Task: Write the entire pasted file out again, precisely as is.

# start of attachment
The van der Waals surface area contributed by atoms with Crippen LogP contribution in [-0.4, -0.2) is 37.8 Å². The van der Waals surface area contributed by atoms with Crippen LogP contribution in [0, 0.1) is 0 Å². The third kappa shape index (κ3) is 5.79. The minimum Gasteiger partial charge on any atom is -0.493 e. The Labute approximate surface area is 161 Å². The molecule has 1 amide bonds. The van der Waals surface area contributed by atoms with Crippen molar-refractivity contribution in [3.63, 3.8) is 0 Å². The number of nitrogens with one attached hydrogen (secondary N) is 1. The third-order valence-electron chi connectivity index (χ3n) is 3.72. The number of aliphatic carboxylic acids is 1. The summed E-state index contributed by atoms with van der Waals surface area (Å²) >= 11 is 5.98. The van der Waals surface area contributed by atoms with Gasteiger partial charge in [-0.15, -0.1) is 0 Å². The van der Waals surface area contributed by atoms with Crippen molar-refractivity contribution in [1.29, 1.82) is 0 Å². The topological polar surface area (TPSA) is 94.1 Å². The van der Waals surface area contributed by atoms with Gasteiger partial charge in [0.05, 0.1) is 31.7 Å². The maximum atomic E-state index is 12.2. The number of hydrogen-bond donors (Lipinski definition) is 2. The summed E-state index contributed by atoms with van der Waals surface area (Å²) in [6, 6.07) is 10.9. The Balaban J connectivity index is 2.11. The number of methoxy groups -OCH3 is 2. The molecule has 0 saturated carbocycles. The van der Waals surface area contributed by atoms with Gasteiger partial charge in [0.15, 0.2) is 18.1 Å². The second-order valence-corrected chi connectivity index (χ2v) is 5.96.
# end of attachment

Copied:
The van der Waals surface area contributed by atoms with Crippen LogP contribution in [-0.4, -0.2) is 37.8 Å². The van der Waals surface area contributed by atoms with Crippen LogP contribution in [0, 0.1) is 0 Å². The third kappa shape index (κ3) is 5.79. The minimum Gasteiger partial charge on any atom is -0.493 e. The Labute approximate surface area is 161 Å². The molecule has 1 amide bonds. The van der Waals surface area contributed by atoms with Crippen molar-refractivity contribution in [3.63, 3.8) is 0 Å². The number of nitrogens with one attached hydrogen (secondary N) is 1. The third-order valence-electron chi connectivity index (χ3n) is 3.72. The number of aliphatic carboxylic acids is 1. The summed E-state index contributed by atoms with van der Waals surface area (Å²) >= 11 is 5.98. The van der Waals surface area contributed by atoms with Gasteiger partial charge in [-0.15, -0.1) is 0 Å². The van der Waals surface area contributed by atoms with Crippen molar-refractivity contribution in [1.29, 1.82) is 0 Å². The topological polar surface area (TPSA) is 94.1 Å². The van der Waals surface area contributed by atoms with Gasteiger partial charge in [0.05, 0.1) is 31.7 Å². The maximum atomic E-state index is 12.2. The number of hydrogen-bond donors (Lipinski definition) is 2. The summed E-state index contributed by atoms with van der Waals surface area (Å²) in [6, 6.07) is 10.9. The Balaban J connectivity index is 2.11. The number of methoxy groups -OCH3 is 2. The molecule has 0 saturated carbocycles. The van der Waals surface area contributed by atoms with Gasteiger partial charge in [0.15, 0.2) is 18.1 Å². The second-order valence-corrected chi connectivity index (χ2v) is 5.96.